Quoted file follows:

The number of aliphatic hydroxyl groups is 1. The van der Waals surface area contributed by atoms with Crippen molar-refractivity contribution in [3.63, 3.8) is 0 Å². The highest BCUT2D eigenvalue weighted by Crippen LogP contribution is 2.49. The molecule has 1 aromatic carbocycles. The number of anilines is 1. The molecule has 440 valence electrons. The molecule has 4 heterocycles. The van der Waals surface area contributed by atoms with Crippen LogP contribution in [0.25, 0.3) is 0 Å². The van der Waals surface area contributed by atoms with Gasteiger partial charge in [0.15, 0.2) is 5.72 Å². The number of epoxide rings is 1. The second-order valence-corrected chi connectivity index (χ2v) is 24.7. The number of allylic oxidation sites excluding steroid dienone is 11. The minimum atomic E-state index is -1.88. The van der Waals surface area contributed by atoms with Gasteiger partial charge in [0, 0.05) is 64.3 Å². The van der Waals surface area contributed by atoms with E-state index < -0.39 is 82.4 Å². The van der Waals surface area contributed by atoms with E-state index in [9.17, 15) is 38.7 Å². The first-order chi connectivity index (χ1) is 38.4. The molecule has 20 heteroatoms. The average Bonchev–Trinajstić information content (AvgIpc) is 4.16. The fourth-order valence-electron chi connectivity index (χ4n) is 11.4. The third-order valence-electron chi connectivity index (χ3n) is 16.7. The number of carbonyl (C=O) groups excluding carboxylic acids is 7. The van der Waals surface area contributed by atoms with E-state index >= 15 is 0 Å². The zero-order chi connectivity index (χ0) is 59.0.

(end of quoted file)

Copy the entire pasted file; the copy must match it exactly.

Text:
The number of aliphatic hydroxyl groups is 1. The van der Waals surface area contributed by atoms with Crippen molar-refractivity contribution in [3.63, 3.8) is 0 Å². The highest BCUT2D eigenvalue weighted by Crippen LogP contribution is 2.49. The molecule has 1 aromatic carbocycles. The number of anilines is 1. The molecule has 440 valence electrons. The molecule has 4 heterocycles. The van der Waals surface area contributed by atoms with Crippen LogP contribution in [0.25, 0.3) is 0 Å². The van der Waals surface area contributed by atoms with Gasteiger partial charge in [0.15, 0.2) is 5.72 Å². The number of epoxide rings is 1. The second-order valence-corrected chi connectivity index (χ2v) is 24.7. The number of allylic oxidation sites excluding steroid dienone is 11. The minimum atomic E-state index is -1.88. The van der Waals surface area contributed by atoms with Gasteiger partial charge in [0, 0.05) is 64.3 Å². The van der Waals surface area contributed by atoms with E-state index < -0.39 is 82.4 Å². The van der Waals surface area contributed by atoms with E-state index in [9.17, 15) is 38.7 Å². The first-order chi connectivity index (χ1) is 38.4. The molecule has 20 heteroatoms. The average Bonchev–Trinajstić information content (AvgIpc) is 4.16. The fourth-order valence-electron chi connectivity index (χ4n) is 11.4. The third-order valence-electron chi connectivity index (χ3n) is 16.7. The number of carbonyl (C=O) groups excluding carboxylic acids is 7. The van der Waals surface area contributed by atoms with E-state index >= 15 is 0 Å². The zero-order chi connectivity index (χ0) is 59.0.